Don’t get caught out by putting faith in school catchments.

I was asked by clients yesterday to define what is meant by a school’s “catchment area”.  They, like many parents I talk to, were keen to know if they were living safely within the catchment area of their nearest primary school. I wish I could have told them they were, but unfortunately for that family and many others across England, the reality is that catchment areas are irrelevant or do not even exist.

It is true that some Local Authority areas, for example Hampshire, do have set catchment areas for each primary school and their admissions criteria clearly give priority to those living within the defined area which can disadvantage those families that then move out of catchment before younger siblings start at the school.

Similarly, many church schools will use their parish boundary as a catchment and living within this gives you priority over those outside. In some cases this can mean giving local non-churchgoers priority over church-goers from outside the parish.

But in most places, gaining a place at a community or non-faith primary school depends solely on how far you live from a school and this can vary from year to year. So living 500 metres from a school might well get you in one year but not the next. This makes it increasingly difficult to judge where you need to move to if you are moving to access a good school.

School search

You can get a good idea about how close you ideally need to be by looking back at
cut-off distances (the furthest distance away that a place was awarded) in recent years but you need to be aware of the following variables which can impact on this:

  1. Siblings. Brothers and sisters usually take up to half of places BUT if the school has only one form entry then in some years siblings could take up to 20/30 places leaving few for local first-born children.  Or more than 20 if you live in an area where having 3 children per family is common.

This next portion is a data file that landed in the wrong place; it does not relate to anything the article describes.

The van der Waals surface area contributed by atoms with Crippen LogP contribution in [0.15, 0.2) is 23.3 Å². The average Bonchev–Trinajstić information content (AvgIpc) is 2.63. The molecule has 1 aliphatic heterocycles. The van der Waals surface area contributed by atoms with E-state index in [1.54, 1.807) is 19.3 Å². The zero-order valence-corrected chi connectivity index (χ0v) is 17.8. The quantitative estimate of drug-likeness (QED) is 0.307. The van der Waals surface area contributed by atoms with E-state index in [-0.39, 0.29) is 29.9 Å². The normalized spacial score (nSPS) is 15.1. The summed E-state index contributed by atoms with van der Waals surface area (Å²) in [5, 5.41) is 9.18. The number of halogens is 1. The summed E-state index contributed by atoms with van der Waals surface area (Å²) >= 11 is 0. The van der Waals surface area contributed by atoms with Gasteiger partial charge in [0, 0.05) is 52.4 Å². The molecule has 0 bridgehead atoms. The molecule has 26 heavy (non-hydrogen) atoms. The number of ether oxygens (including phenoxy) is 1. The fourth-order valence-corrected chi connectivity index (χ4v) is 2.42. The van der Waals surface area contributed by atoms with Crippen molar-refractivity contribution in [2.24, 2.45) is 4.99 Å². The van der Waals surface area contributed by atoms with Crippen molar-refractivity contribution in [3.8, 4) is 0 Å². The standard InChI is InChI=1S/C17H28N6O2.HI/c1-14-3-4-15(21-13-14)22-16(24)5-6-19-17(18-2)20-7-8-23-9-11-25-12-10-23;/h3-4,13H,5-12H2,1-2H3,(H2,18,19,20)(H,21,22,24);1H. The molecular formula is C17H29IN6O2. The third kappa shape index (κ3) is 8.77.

2. Changes in admissions policies. Schools can review/amend their admissions policies each year. In particular schools becoming academies can take advantage of their change in status to revise their admissions criteria. Do not assume the rules for one year will be the same for the next.
  3. New housing developments to accommodate increases in population might not be matched by increases in school provision.
  4. A recent good/outstanding Ofsted can suddenly make a school more popular.
  5. Some schools still give priority to those children for whom it is their nearest school. So whilst you might be 10 metres closer to a school than another family, if you have another school nearer to you and they don’t they will get the place ahead of you.

Now is a good time of year to start gathering information – go to Local Authority and school websites and check out those all important criteria and cut-off distances. The more informed you are, the better you will be able to make best use of your preferences on your school admissions forms.

If you are confused by the whole process maybe I can help and as it is the summer, I am currently offering 10% off all consultations. Or if you post a quick question here or on my Facebook page, I’ll do my best to help! More info at http://www.trutheducation.co.uk

Not got your primary school place? Keep calm and carry on….